All controller devices 120A-120E are leaf nodes of the network 110. At the root of this network is a system controlling device embodied as a system controlling computer 104 for data collection and rule generation. The system controlling computer 104 includes the process of data collection and rules generation and collects and stores the information from the various sensors 130. The data may be promptly analyzed or analyzed over an extended period of time. Further, the data may be combined with known information about the construction of the supercomputer system 112 or network system and the environmental limitations of the data center or enclosed room, as well as, with information from the job scheduler 190. The data can also be used to generate operating rules which are sent to the controller devices 120A-120E. In an alternative embodiment, each controlled device may include a customized set of operating rules.

In the illustrative embodiment shown in FIG. 1, the process of data collection and rules generation runs on a system control device 104 which is a computer external to the supercomputer system 112. The system control device 104 includes a memory device 106 which may, for example, store a database, and a processor 107 for running the process of collecting data and generating rules. The system control device 104 is dedicated to controlling and administrating the supercomputer system 112, thus providing global control and policy over the supercomputer system 112 for controlling temperature/power using control devices 120A-120E. The network 110 may be, for example, a dedicated and private control network separate from any user network.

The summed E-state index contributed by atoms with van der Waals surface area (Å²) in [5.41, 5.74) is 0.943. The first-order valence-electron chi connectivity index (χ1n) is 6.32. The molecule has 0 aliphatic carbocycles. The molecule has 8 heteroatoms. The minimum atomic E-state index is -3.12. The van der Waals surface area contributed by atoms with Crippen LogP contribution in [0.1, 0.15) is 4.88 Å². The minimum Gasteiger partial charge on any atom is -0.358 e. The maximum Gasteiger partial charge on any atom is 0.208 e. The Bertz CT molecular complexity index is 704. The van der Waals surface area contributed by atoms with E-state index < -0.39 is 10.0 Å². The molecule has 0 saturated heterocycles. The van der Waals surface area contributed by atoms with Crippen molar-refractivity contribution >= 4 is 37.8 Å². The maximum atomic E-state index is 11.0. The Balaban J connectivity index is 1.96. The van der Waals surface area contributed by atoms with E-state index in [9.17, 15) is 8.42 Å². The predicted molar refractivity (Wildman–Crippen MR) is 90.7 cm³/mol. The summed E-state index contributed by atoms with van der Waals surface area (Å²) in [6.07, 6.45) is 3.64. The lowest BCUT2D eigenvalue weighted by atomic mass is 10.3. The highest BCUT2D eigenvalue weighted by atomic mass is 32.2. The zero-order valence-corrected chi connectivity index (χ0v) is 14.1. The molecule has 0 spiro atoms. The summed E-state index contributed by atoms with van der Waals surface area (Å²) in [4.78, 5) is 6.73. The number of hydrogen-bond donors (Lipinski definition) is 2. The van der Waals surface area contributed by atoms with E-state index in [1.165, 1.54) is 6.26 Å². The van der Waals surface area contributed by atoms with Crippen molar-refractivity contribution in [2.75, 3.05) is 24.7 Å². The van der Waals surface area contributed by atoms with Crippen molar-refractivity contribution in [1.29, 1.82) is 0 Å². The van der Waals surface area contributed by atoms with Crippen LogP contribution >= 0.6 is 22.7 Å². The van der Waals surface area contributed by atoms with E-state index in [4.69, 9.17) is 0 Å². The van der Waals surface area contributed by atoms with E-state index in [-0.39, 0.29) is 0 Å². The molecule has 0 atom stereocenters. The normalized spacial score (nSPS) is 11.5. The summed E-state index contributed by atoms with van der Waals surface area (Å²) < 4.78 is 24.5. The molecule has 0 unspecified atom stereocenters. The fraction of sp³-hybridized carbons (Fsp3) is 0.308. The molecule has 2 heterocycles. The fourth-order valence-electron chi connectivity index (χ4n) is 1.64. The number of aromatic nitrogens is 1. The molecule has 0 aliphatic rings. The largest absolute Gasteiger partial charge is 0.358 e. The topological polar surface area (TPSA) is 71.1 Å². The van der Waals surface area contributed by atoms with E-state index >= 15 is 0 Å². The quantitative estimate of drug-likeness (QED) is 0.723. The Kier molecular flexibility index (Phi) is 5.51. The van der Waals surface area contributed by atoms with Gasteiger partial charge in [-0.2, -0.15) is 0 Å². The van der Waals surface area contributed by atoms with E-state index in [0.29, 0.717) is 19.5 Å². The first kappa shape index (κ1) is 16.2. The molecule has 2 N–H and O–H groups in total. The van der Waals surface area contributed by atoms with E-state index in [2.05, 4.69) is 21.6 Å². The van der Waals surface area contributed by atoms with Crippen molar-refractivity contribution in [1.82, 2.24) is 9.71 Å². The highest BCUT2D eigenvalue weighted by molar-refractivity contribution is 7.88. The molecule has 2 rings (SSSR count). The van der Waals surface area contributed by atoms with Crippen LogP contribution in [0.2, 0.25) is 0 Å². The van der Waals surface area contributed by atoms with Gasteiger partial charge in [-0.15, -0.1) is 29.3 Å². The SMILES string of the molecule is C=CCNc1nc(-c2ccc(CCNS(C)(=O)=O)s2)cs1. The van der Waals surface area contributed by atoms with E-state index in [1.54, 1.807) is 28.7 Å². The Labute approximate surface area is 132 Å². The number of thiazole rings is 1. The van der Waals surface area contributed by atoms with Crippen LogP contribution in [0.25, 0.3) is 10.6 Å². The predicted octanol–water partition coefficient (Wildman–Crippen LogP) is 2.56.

Additionally, a job scheduling device 190 communicates with the system controller 104. In one embodiment, information from the job scheduler 190 is used to build a library of power signatures of common jobs, which, for example, includes the power consumption of a controlled device for a particular job. This information is then used to set power thresholds for particular controlled devices or for specific partitions of the system while maintaining the desired average power of the supercomputer system 112 or a datacenter.

The local control devices 120A-120E are local controllers situated at leaf nodes of a control network, and are embodied as, for example, programmable microcontrollers or as field programmable gate array (FPGA) devices or, in cases 120D and 120E, as dedicated logic or processes in controlled devices 140C and 140D, respectively. The control devices 120A-120E compare the actual data gathered from the local sensors 130 and compare these with setpoints or thresholds set by the data collection and rules generation process of the system controller 104. The sensor data can be, for example, of an analog nature (such as the locally dissipated power), or of a digital nature (such as a bit which indicates a warning for overtemperature). The comparison of current data to setpoints and/or thresholds will result in control signals 150 to actuators 142 in the supercomputer's 112 controlled devices, i.e., processors 140. These actuators 142, may comprise a combined hardware/software system, work, in the illustrative embodiment shown in FIG. 1, by activating various interrupts to the controlled devices, i.e., processors 140.

In the present embodiment of the invention shown in FIG. 1, an interrupt command to one of the controlled devices, i.e., the processors 140A-140D implements remedial action. In particular, where the controlled parameter is power dissipation, and the monitored condition is the amount of power consumption, and too much power consumption or over-temperature initiates action, the remedial action is to slow down the processor in any of several ways. For example, to maintain processor-to-processor communication integrity, the supercomputer system 112 does not allow dynamic frequency scaling or dynamic voltage scaling. However, another way to decrease power dissipation is reducing the switching activity on a processor 140A-140D or chip. For example, the interrupt software can be used to change memory access parameters or to insert idles (no-ops) into the instruction stream.